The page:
Quantcast

A community for students. Sign up today!

Here's the question you clicked on:

55 members online
  • 0 replying
  • 0 viewing

jpjones

  • 2 years ago

derivative of (t-1/t)

  • This Question is Closed
  1. vf321
    • 2 years ago
    Best Response
    You've already chosen the best response.
    Medals 0

    For t!=0, f(t) = 1-(1/t). Do you know how to derive that?

  2. alexray19
    • 2 years ago
    Best Response
    You've already chosen the best response.
    Medals 1

    Do you mean \[\frac{t-1}{t}\] or \[t-\frac{1}{t}\]?

  3. jpjones
    • 2 years ago
    Best Response
    You've already chosen the best response.
    Medals 0

    the second one

  4. vf321
    • 2 years ago
    Best Response
    You've already chosen the best response.
    Medals 0

    Oh nvm forget my answer then.

  5. alexray19
    • 2 years ago
    Best Response
    You've already chosen the best response.
    Medals 1

    Well you're just doing two separate derivatives then. One for t, and one for -1/t. Can you do these separately?

  6. jpjones
    • 2 years ago
    Best Response
    You've already chosen the best response.
    Medals 0

    no i wouldn't have asked othewrwise

  7. jpjones
    • 2 years ago
    Best Response
    You've already chosen the best response.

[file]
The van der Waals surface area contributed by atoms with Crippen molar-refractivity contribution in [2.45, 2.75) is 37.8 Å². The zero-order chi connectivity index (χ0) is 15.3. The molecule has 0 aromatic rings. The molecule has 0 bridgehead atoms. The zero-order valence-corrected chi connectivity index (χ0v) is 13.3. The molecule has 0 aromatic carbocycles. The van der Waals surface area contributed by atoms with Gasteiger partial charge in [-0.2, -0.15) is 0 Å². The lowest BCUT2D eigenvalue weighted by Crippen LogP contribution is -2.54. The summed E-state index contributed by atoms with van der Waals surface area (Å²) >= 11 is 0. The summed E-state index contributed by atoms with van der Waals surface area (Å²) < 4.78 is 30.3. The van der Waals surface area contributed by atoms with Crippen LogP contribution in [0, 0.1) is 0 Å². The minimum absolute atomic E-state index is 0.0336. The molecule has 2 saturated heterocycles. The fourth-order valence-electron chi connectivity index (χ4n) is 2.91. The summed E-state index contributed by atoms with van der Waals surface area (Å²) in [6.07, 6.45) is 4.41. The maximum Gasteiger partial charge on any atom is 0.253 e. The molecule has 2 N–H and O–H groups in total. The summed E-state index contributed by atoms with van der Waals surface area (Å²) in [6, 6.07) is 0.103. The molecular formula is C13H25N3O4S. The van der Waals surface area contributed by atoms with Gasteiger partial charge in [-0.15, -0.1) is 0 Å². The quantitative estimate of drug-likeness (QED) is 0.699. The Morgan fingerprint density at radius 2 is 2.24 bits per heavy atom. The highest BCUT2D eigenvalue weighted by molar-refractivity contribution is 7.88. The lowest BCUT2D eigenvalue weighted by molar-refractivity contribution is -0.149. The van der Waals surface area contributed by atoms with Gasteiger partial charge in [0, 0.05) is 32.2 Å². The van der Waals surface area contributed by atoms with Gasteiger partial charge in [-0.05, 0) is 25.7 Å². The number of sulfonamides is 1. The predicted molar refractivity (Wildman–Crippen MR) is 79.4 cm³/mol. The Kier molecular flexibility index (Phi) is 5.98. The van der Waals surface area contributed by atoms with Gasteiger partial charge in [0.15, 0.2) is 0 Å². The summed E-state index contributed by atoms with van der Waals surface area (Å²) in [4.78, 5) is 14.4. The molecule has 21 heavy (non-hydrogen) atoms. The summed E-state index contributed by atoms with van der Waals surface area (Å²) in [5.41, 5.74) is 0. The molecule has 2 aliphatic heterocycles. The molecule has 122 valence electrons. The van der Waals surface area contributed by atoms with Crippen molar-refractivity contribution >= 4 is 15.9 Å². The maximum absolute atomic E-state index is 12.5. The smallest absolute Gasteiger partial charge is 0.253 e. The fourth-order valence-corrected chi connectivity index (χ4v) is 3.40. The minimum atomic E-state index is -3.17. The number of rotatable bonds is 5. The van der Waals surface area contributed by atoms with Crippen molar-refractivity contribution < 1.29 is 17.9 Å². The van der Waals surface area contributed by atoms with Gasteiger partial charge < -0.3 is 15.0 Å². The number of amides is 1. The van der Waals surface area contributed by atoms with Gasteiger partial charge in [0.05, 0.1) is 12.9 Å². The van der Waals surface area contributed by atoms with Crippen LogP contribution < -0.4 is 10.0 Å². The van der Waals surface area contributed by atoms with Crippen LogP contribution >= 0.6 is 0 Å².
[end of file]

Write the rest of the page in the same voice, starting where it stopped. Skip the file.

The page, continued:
Medals 0

    i think the derivative of t is zero

  8. alexray19
    • 2 years ago
    Best Response
    You've already chosen the best response.
    Medals 1

    You don't know what the derivative of t is?

  9. jpjones
    • 2 years ago
    Best Response
    You've already chosen the best response.
    Medals 0

    or 1

  10. alexray19
    • 2 years ago
    Best Response
    You've already chosen the best response.
    Medals 1

    No, 0 is only the derivative of a constant. For example, the derivative of the number 5 is 0. t is a variable that changes, so its derivative can't be 0 (that would imply it's not changing). Yes, 1 is correct for t.

  11. jpjones
    • 2 years ago
    Best Response
    You've already chosen the best response.
    Medals 0

    now -1/t?

  12. wio
    • 2 years ago
    Best Response
    You've already chosen the best response.
    Medals 1

    Use to power rule: \[\frac{d}{dx}x^n = n\cdot x^{n-1}\] In the first case, n = 1, and in the second case n = -1.

  13. alexray19
    • 2 years ago
    Best Response
    You've already chosen the best response.
    Medals 1

    If you know the power rule, you can use it to derive -1/t by first rewriting it as \[-t^{-1}\]

  14. jpjones
    • 2 years ago
    Best Response
    You've already chosen the best response.
    Medals 0

    thank wio

  15. Not the answer you are looking for?
    Search for more explanations.

    • Attachments:

Ask your own question

Ask a Question
Find more explanations on OpenStudy

Your question is ready. Sign up for free to start getting answers.

spraguer (Moderator)
5 → View Detailed Profile

is replying to Can someone tell me what button the professor is hitting...

23

  • Teamwork 19 Teammate
  • Problem Solving 19 Hero
  • You have blocked this person.
  • ✔ You're a fan Checking fan status...

Thanks for being so helpful in mathematics. If you are getting quality help, make sure you spread the word about OpenStudy.

This is the testimonial you wrote.
You haven't written a testimonial for Owlfred.